Opec and its allies have agreed a small increase in oil production of 100,000 barrels a day, or just 0.1 per cent of global demand. The rise is likely to disappoint western capitals after overtures to the Saudis in recent week from presidents Joe Biden and Emmanuel Macron.

Acting governor of the State Bank of Pakistan Murtaza Syed wrote in the FT that developing countries hit by debt problems would not forget if the rich world let them down in a moment of crisis.

Need to know: business

BMW’s shares fell sharply today despite a positive earnings statement as it warned that sales would likely take a hit from the economic slowdown.

Ferrari followed other luxury carmakers in reporting bumper profits and upgrading its annual earnings forecast. At the other end of the spending scale, the Lex column says the “lipstick effect” — where cash-strapped consumers splash out on a small luxury item — is helping Swiss chocolatier Lindt.

Axa became one of the first insurers to detail the fallout from the Ukraine war, revealing losses of €300mn from stranded planes and damaged buildings. It was however still able to record higher than expected revenues and profits and announce a €1bn share buyback. French bank Société Générale said its exit from Russia had cost it €3.3bn as it swung to a €1.5bn loss in the second quarter.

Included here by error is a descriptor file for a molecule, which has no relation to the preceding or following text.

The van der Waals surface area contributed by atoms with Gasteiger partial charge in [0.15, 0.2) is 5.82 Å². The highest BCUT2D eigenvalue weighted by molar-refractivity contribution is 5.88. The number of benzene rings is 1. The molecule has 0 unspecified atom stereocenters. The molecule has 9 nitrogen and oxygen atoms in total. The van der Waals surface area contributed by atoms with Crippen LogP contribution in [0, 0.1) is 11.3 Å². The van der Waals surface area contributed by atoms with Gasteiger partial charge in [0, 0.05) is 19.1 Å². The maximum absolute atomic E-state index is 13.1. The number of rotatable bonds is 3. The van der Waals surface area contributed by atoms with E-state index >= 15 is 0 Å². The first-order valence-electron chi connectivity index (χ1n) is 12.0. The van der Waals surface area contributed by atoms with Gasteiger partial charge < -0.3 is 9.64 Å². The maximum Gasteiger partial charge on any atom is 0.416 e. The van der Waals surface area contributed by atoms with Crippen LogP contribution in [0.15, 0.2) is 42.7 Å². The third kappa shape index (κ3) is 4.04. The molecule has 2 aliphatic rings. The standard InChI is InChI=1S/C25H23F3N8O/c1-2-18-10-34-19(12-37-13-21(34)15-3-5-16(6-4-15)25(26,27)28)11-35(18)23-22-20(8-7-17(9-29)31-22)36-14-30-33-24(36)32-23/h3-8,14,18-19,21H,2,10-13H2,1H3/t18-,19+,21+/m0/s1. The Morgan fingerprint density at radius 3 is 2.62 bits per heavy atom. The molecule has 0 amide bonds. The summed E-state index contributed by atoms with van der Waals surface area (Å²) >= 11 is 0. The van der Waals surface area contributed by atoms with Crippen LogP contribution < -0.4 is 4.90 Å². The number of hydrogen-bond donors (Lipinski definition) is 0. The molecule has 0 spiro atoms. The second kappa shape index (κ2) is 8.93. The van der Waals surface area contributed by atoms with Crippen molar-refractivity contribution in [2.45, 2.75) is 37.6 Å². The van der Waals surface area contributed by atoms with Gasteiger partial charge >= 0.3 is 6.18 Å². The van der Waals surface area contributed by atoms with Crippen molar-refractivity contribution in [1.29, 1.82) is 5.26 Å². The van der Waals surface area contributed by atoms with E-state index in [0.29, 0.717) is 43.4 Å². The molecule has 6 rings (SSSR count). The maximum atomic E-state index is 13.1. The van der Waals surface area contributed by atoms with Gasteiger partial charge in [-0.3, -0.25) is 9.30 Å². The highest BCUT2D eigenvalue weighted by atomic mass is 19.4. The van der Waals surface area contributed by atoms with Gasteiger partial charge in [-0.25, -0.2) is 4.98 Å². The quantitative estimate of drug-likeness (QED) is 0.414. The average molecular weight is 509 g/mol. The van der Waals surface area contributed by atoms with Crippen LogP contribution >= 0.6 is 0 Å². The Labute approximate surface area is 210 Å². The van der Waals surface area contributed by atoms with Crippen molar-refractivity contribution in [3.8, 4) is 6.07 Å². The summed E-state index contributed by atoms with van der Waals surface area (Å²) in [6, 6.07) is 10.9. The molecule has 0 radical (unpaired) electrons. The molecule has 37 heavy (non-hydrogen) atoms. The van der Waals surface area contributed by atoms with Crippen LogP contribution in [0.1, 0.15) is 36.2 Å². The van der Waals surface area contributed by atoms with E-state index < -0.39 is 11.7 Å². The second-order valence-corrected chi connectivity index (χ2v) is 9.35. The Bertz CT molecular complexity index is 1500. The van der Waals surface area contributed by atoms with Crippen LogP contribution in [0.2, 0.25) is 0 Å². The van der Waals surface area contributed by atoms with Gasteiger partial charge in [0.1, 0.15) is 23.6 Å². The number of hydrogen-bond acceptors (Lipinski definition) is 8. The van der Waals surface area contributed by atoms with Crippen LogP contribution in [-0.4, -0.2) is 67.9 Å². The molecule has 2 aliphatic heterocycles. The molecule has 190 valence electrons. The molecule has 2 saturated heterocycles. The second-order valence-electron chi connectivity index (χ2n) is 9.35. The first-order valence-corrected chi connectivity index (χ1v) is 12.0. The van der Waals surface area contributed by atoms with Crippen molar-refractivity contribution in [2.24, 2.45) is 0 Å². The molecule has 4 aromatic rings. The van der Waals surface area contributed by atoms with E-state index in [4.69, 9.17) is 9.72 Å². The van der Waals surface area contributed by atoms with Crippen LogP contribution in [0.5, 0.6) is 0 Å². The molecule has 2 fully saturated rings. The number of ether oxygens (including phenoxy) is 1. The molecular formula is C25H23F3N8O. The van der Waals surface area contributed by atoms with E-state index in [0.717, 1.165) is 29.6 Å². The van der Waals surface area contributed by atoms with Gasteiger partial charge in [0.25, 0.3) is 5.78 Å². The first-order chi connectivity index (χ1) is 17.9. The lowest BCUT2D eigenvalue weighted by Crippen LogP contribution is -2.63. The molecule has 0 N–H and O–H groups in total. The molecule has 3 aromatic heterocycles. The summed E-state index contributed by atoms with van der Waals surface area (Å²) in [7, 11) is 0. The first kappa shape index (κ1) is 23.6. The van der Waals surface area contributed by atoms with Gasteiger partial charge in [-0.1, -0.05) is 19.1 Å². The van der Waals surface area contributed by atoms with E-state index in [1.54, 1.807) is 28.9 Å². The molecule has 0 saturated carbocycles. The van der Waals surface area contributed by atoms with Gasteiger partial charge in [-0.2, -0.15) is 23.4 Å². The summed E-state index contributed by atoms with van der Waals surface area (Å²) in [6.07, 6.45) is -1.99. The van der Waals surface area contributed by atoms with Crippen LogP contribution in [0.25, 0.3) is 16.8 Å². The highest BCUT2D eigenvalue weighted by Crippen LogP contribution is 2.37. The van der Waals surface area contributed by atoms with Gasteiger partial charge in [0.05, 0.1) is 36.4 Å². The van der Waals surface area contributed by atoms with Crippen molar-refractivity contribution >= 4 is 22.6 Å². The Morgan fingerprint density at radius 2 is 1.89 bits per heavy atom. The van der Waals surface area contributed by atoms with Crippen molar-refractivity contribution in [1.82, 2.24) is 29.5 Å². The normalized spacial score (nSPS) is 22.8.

Germany’s Commerzbank has issued a stark warning over “a chain reaction with unforeseeable consequences” for the country’s economy and chemical industry if the gas shortage deepens.

Robinhood, the company that promised to revolutionise stockbroking, is laying off almost a quarter of its staff as the retail trading bubble bursts.

Hedge funds are set for one of their worst years on record after failing to offset sharp falls in equity and bond markets, especially those that had bet on the fast-growing companies that did well during the pandemic. Man Group, one of the largest, reported weaker than expected inflows and said clients were asking for more of their money back as the prospect of more market turbulence increases.

Column chart of annual change in HFRI fund weighted composite (%) showing hedge funds on track for steep on 2022 fall

Supply chain disruption is still good news for shippers. Maersk raised its profit forecast for the third time this year and said a “gradual normalisation” in freight rates was unlikely to happen before the fourth quarter. Constructing supply chains to favour political allies however is not the best way to solve current problems, argues Alan Beattie in the Trade Secrets newsletter.